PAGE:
Most of us who view ourselves as successful draw on an inner source of either adrenaline or endorphins that accompany the excitement of new life directions. They move us to action that effects change. People who claim to inhabit the higher planes of professional existence seek out, or at least are able to recognize, the force the moves them to these levels of energy. We have phrases like “things are just clicking” or “flow” or (how 1960s) “in the groove” at work. Like a runner, we’re on runners’ high, fueled by that adrenaline and those endorphins.
However, this rush can sometimes be an unhealthy placebo or diversion that we use just to distract ourselves from our deeper fears. The philosopher Pascal in fact admonished us that our careers and hobbies are just a way to keep us from facing the true plight of humanity, lost in a universe incomprehensible at human scale. In your career sprint are you running toward the goal? toward anything? Or are you running from something? It’s easy to fool ourselves, and some people can’t easily tell the difference — when things are bad enough, anything looks good.
Sometimes, there’s something I need to do — like, for example, to write one of these columns to meet a deadline. But I feel uninspired and one of the many other things that are usually on my plate look more appealing. I put it off. We have a word for that in Danish: overspringshandling. It’s actually an animal behavior that transcends our higher existence as humans, so it would be silly to deny that it’s part of us.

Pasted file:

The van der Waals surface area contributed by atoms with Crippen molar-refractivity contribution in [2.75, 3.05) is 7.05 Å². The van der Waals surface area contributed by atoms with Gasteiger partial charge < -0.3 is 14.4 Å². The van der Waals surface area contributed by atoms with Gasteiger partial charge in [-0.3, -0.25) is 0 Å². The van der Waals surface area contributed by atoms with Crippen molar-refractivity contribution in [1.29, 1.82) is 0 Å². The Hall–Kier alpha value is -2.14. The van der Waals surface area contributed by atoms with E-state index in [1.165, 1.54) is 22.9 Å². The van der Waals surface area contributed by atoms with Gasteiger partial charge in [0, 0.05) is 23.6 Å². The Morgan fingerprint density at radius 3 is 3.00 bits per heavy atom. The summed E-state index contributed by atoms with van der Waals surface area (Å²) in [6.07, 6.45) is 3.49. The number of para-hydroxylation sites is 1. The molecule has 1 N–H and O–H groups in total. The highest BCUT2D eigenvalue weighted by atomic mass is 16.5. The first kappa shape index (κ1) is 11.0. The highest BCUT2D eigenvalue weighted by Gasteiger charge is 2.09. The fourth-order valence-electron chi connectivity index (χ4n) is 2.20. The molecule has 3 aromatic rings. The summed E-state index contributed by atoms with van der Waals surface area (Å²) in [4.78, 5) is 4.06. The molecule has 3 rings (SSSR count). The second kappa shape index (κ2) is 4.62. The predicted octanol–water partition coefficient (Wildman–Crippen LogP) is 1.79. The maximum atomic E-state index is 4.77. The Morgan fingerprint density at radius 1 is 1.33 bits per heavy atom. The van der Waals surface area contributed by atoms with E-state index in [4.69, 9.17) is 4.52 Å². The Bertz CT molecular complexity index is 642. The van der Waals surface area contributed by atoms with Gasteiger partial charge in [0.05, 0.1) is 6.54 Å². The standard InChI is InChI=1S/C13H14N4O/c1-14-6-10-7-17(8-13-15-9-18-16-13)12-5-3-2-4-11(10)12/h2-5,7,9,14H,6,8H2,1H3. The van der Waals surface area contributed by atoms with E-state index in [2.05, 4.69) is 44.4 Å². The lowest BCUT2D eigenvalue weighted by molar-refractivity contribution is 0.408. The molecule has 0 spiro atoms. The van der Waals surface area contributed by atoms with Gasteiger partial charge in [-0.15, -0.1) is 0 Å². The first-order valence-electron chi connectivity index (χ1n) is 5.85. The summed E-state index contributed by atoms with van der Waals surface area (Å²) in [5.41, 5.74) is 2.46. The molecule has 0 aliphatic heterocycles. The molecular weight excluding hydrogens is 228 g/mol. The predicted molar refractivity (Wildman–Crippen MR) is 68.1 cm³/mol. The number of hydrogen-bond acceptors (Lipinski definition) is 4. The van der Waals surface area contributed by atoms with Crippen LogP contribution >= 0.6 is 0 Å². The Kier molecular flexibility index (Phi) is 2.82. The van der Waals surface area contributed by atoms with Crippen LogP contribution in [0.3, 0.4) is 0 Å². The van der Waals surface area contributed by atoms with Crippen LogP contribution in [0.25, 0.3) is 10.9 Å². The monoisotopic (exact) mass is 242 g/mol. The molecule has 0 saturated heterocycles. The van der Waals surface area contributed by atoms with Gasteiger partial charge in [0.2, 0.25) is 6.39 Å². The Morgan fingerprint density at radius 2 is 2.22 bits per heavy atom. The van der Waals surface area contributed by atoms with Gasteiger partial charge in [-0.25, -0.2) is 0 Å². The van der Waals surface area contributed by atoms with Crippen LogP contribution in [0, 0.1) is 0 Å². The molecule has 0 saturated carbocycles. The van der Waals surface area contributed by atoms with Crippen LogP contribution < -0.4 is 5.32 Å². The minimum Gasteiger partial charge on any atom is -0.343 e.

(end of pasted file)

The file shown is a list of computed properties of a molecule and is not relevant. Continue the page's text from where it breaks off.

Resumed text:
There can be a more sinister side to those who are driven. Preoccupation with work can be a substitute for an uncomfortable family life. It’s easy to stay late at work and to let the spouse deal with daily drudgeries of home life. Some people are trying to outrun the ghosts of childhoods lived in poverty and seek the gold ring as a token of security — an overspringshandling that creates workaholics. They are running from their former selves. And some aspire to a promotion, raise, or appointment that validates their own worth to themselves. These may be running from their true selves — or, at least, from their perception of their deepest self.
In knowing what motivates you, it’s sometimes interesting to ask what constitutes Done. How will you know when you are finished? When you cross the finish line in a race, the race is Done for you. Some people think of careers in terms of finish lines, and that qualifies a 10K race as a finite game that comes to an end and qualifies winners and losers (see Do the Right Thing). Others view a race as part of training regimen that is a stepping stone to running a marathon — still a finite game. But it’s not just about the goal. Pirsig, in Zen and the Art of Motorcycle Maintenance (William Morrow, 1974), tells us, “To strive only for some future goal is shallow. ... [I]t is on the sides of the mountain where things grow. ... The top defines the sides.” Maybe you run to stay healthy so you can better enjoy life with family and friends.
A good career reflects a balance of focus and drive, with a perspective to not take work too seriously. There is more to career than work, and there is more to life than career. Enjoy the run, enjoy passing the mileposts along the way — but most of all, savour the experience, and stop to smell the roses.